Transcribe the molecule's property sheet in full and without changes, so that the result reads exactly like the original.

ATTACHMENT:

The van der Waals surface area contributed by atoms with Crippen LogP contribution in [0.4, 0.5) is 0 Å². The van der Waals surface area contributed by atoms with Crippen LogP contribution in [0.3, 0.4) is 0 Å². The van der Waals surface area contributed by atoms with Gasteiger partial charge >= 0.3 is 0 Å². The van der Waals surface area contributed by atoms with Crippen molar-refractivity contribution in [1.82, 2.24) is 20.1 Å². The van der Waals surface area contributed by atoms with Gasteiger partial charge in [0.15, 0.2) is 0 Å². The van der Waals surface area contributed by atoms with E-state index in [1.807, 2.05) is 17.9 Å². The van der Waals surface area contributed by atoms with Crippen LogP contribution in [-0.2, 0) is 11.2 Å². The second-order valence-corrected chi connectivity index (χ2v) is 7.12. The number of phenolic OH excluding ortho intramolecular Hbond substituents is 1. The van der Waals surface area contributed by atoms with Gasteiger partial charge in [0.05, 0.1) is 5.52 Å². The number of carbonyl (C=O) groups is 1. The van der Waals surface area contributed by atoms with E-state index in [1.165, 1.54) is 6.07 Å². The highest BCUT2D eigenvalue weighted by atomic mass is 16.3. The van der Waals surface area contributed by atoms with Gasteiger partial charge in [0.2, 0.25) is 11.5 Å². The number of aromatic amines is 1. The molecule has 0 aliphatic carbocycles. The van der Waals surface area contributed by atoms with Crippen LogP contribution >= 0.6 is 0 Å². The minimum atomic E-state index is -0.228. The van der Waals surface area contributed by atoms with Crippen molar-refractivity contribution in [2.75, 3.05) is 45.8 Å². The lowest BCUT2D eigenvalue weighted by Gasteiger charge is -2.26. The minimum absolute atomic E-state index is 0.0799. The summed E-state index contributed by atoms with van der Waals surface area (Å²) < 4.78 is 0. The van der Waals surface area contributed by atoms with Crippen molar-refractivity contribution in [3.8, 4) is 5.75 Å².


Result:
The van der Waals surface area contributed by atoms with Crippen LogP contribution in [0.4, 0.5) is 0 Å². The van der Waals surface area contributed by atoms with Crippen LogP contribution in [0.3, 0.4) is 0 Å². The van der Waals surface area contributed by atoms with Gasteiger partial charge >= 0.3 is 0 Å². The van der Waals surface area contributed by atoms with Crippen molar-refractivity contribution in [1.82, 2.24) is 20.1 Å². The van der Waals surface area contributed by atoms with Gasteiger partial charge in [0.15, 0.2) is 0 Å². The van der Waals surface area contributed by atoms with E-state index in [1.807, 2.05) is 17.9 Å². The van der Waals surface area contributed by atoms with Crippen LogP contribution in [-0.2, 0) is 11.2 Å². The second-order valence-corrected chi connectivity index (χ2v) is 7.12. The number of phenolic OH excluding ortho intramolecular Hbond substituents is 1. The van der Waals surface area contributed by atoms with Gasteiger partial charge in [0.05, 0.1) is 5.52 Å². The number of carbonyl (C=O) groups is 1. The van der Waals surface area contributed by atoms with E-state index in [1.165, 1.54) is 6.07 Å². The highest BCUT2D eigenvalue weighted by atomic mass is 16.3. The van der Waals surface area contributed by atoms with Gasteiger partial charge in [0.2, 0.25) is 11.5 Å². The number of aromatic amines is 1. The molecule has 0 aliphatic carbocycles. The van der Waals surface area contributed by atoms with Crippen LogP contribution >= 0.6 is 0 Å². The minimum atomic E-state index is -0.228. The van der Waals surface area contributed by atoms with Crippen molar-refractivity contribution in [2.75, 3.05) is 45.8 Å². The lowest BCUT2D eigenvalue weighted by Gasteiger charge is -2.26. The minimum absolute atomic E-state index is 0.0799. The summed E-state index contributed by atoms with van der Waals surface area (Å²) < 4.78 is 0. The van der Waals surface area contributed by atoms with Crippen molar-refractivity contribution in [3.8, 4) is 5.75 Å².